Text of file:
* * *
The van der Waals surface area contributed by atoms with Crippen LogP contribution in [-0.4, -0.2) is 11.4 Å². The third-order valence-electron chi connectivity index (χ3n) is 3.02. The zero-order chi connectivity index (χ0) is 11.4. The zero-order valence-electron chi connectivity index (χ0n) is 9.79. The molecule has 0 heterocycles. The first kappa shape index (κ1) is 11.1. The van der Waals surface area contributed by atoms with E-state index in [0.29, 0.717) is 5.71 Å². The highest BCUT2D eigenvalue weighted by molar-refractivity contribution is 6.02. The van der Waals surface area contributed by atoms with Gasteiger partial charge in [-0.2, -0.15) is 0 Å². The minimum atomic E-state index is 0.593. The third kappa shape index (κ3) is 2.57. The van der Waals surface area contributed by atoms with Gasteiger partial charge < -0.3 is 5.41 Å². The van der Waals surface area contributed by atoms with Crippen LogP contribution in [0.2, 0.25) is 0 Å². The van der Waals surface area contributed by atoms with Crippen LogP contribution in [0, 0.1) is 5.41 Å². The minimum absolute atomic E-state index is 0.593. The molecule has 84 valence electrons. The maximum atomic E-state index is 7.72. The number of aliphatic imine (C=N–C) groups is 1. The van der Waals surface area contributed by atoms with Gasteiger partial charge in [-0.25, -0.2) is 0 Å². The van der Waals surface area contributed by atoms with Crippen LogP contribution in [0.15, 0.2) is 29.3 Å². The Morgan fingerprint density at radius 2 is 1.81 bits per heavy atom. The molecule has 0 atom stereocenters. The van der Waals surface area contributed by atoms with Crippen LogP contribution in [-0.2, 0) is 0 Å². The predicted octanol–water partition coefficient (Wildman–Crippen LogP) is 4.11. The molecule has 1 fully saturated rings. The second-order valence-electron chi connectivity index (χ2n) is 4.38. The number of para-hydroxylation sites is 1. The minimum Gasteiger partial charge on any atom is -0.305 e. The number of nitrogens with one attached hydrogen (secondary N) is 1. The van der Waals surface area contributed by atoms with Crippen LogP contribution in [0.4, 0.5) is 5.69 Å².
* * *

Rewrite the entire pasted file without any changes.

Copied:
The van der Waals surface area contributed by atoms with Crippen LogP contribution in [-0.4, -0.2) is 11.4 Å². The third-order valence-electron chi connectivity index (χ3n) is 3.02. The zero-order chi connectivity index (χ0) is 11.4. The zero-order valence-electron chi connectivity index (χ0n) is 9.79. The molecule has 0 heterocycles. The first kappa shape index (κ1) is 11.1. The van der Waals surface area contributed by atoms with E-state index in [0.29, 0.717) is 5.71 Å². The highest BCUT2D eigenvalue weighted by molar-refractivity contribution is 6.02. The van der Waals surface area contributed by atoms with Gasteiger partial charge in [-0.2, -0.15) is 0 Å². The minimum atomic E-state index is 0.593. The third kappa shape index (κ3) is 2.57. The van der Waals surface area contributed by atoms with Gasteiger partial charge < -0.3 is 5.41 Å². The van der Waals surface area contributed by atoms with Crippen LogP contribution in [0.2, 0.25) is 0 Å². The van der Waals surface area contributed by atoms with Crippen LogP contribution in [0, 0.1) is 5.41 Å². The minimum absolute atomic E-state index is 0.593. The molecule has 84 valence electrons. The maximum atomic E-state index is 7.72. The number of aliphatic imine (C=N–C) groups is 1. The van der Waals surface area contributed by atoms with Gasteiger partial charge in [-0.25, -0.2) is 0 Å². The van der Waals surface area contributed by atoms with Crippen LogP contribution in [0.15, 0.2) is 29.3 Å². The Morgan fingerprint density at radius 2 is 1.81 bits per heavy atom. The molecule has 0 atom stereocenters. The van der Waals surface area contributed by atoms with Crippen LogP contribution in [-0.2, 0) is 0 Å². The predicted octanol–water partition coefficient (Wildman–Crippen LogP) is 4.11. The molecule has 1 fully saturated rings. The second-order valence-electron chi connectivity index (χ2n) is 4.38. The number of para-hydroxylation sites is 1. The minimum Gasteiger partial charge on any atom is -0.305 e. The number of nitrogens with one attached hydrogen (secondary N) is 1. The van der Waals surface area contributed by atoms with Crippen LogP contribution in [0.4, 0.5) is 5.69 Å².